$(2.9) $672.5
 $(77.9) $694.6
Comprehensive income (loss)      12.6
 (14.8) (2.2)
Stranded tax effect from tax reform      0.2
 (0.2) 
Dividends on common stock ($0.72 per share)  0.1
   (24.5)   (24.4)
Stock-based compensation  1.1
       1.1
Balance, March 31, 2018$0.4
 $103.7
 $(2.9) $660.8
 $(92.9) $669.1
Comprehensive loss      (7.6) (88.0) (95.6)
Dividends on common stock ($0.72 per share)  

   (24.6)   (24.6)
Stock-based compensation  1.6
       1.6
Balance, June 30, 2018$0.4
 $105.3
 $(2.9) $628.6
 $(180.9) $550.5

The accompanying notes are an integral part of the consolidated financial statements.

COMPASS MINERALS INTERNATIONAL, INC.
CONSOLIDATED STATEMENTS OF CASH FLOWS
(Unaudited, in millions)
 Six Months Ended
June 30,
 2019 2018
Cash flows from operating activities:   
Net (loss) earnings$(4.2) $5.0
Adjustments to reconcile net (loss) earnings to net cash flows provided by operating activities:   
Depreciation, depletion and amortization68.9
 69.6
Finance fee amortization1.4
 1.1
Stock-based compensation3.4
 2.7
Deferred income taxes(9.8) 1.8
Net earnings in equity method investee
 (0.3)
Unrealized foreign exchange (gain) loss(0.3) 7.5
Other, net1.4
 1.5
Changes in operating assets and liabilities:

 

Receivables136.6
 155.7
Inventories(39.5) 5.2
Other assets9.2
 (27.2)
Accounts payable and accrued expenses and other current liabilities(52.1) (41.9)
Other liabilities(11.8) 0.9
Net cash provided by operating activities103.2
 181.6
Cash flows from investing activities:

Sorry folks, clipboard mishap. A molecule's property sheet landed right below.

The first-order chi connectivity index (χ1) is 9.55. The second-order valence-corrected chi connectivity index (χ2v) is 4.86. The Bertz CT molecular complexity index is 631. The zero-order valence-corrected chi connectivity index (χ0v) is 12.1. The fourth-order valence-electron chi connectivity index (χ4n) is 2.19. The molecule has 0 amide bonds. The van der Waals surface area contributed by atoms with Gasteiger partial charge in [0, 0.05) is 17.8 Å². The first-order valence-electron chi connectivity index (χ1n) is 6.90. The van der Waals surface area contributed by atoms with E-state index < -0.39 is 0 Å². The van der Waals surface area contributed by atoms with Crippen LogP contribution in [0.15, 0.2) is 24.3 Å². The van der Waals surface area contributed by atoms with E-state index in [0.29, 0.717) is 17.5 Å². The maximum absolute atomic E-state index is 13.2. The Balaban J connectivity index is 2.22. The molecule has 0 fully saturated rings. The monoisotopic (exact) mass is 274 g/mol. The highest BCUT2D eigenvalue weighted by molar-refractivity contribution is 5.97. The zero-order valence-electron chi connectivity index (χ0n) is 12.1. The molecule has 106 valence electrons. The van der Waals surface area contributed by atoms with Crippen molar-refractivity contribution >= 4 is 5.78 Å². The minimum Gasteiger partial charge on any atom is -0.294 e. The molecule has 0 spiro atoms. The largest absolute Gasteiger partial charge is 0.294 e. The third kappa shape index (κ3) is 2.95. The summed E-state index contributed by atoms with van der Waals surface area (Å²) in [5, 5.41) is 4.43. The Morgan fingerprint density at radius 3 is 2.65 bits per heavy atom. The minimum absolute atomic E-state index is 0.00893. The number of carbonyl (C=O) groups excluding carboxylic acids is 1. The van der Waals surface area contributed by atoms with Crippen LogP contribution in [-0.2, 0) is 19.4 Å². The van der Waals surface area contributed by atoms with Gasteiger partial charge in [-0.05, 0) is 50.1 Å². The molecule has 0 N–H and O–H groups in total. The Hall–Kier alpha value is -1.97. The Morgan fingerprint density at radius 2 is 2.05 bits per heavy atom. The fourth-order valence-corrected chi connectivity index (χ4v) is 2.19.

Capital expenditures(49.8) (52.1)
Other, net(1.0) (1.5)
Net cash used in investing activities(50.8) (53.6)
Cash flows from financing activities:

 

Proceeds from revolving credit facility borrowings172.9
 249.3
Principal payments on revolving credit facility borrowings(199.1) (322.2)
Proceeds from issuance of long-term debt20.1
 16.8
Principal payments on long-term debt(11.8) (11.2)
Dividends paid(49.2) (49.0)
Deferred financing costs
 (0.3)
Shares withheld to satisfy employee tax obligations(0.3) 
Other, net(0.6) (0.5)
Net cash used in financing activities(68.0) (117.1)
Effect of exchange rate changes on cash and cash equivalents9.0
 (6.7)
Net change in cash and cash equivalents(6.6) 4.2
Cash and cash equivalents, beginning of the year27.0
 36.6
Cash and cash equivalents, end of period$20.4
 $40.8

Supplemental cash flow information: 
  
Interest paid, net of amounts capitalized$27.8
 $23.1
Income taxes paid, net of refunds$44.9
 $27.1

The accompanying notes are an integral part of the consolidated financial statements.

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COMPASS MINERALS INTERNATIONAL, INC.